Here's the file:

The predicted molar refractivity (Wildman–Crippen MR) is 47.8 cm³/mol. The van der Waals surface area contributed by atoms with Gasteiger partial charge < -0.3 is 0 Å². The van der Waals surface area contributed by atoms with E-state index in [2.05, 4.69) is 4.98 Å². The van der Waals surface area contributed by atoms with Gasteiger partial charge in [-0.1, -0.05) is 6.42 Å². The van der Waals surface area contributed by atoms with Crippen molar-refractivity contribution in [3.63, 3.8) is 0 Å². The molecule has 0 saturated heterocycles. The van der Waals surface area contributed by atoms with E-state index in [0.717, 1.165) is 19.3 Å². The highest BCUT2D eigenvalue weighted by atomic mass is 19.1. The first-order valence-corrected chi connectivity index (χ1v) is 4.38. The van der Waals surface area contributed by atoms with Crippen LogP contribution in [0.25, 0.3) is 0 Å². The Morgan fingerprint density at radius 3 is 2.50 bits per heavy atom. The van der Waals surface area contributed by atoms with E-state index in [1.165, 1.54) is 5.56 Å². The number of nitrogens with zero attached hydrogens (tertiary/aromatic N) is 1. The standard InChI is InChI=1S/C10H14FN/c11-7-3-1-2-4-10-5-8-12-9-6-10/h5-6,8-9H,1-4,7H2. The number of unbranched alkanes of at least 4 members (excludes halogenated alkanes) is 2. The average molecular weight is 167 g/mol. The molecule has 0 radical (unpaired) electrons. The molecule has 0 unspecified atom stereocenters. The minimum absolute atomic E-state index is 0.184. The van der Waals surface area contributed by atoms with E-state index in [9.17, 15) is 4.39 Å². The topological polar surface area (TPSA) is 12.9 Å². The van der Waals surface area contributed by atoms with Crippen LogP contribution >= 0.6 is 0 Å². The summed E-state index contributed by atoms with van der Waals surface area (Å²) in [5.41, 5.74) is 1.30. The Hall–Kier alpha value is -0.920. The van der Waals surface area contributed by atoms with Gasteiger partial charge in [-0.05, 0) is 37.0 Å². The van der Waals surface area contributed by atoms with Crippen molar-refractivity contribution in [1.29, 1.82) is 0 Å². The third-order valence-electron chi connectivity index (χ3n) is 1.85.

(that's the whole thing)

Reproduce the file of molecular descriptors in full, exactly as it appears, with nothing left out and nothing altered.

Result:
The predicted molar refractivity (Wildman–Crippen MR) is 47.8 cm³/mol. The van der Waals surface area contributed by atoms with Gasteiger partial charge < -0.3 is 0 Å². The van der Waals surface area contributed by atoms with E-state index in [2.05, 4.69) is 4.98 Å². The van der Waals surface area contributed by atoms with Gasteiger partial charge in [-0.1, -0.05) is 6.42 Å². The van der Waals surface area contributed by atoms with Crippen molar-refractivity contribution in [3.63, 3.8) is 0 Å². The molecule has 0 saturated heterocycles. The van der Waals surface area contributed by atoms with E-state index in [0.717, 1.165) is 19.3 Å². The highest BCUT2D eigenvalue weighted by atomic mass is 19.1. The first-order valence-corrected chi connectivity index (χ1v) is 4.38. The van der Waals surface area contributed by atoms with Crippen LogP contribution in [0.25, 0.3) is 0 Å². The Morgan fingerprint density at radius 3 is 2.50 bits per heavy atom. The van der Waals surface area contributed by atoms with E-state index in [1.165, 1.54) is 5.56 Å². The number of nitrogens with zero attached hydrogens (tertiary/aromatic N) is 1. The standard InChI is InChI=1S/C10H14FN/c11-7-3-1-2-4-10-5-8-12-9-6-10/h5-6,8-9H,1-4,7H2. The number of unbranched alkanes of at least 4 members (excludes halogenated alkanes) is 2. The average molecular weight is 167 g/mol. The molecule has 0 radical (unpaired) electrons. The molecule has 0 unspecified atom stereocenters. The minimum absolute atomic E-state index is 0.184. The van der Waals surface area contributed by atoms with E-state index in [9.17, 15) is 4.39 Å². The topological polar surface area (TPSA) is 12.9 Å². The van der Waals surface area contributed by atoms with Crippen LogP contribution >= 0.6 is 0 Å². The summed E-state index contributed by atoms with van der Waals surface area (Å²) in [5.41, 5.74) is 1.30. The Hall–Kier alpha value is -0.920. The van der Waals surface area contributed by atoms with Gasteiger partial charge in [-0.05, 0) is 37.0 Å². The van der Waals surface area contributed by atoms with Crippen molar-refractivity contribution in [1.29, 1.82) is 0 Å². The third-order valence-electron chi connectivity index (χ3n) is 1.85.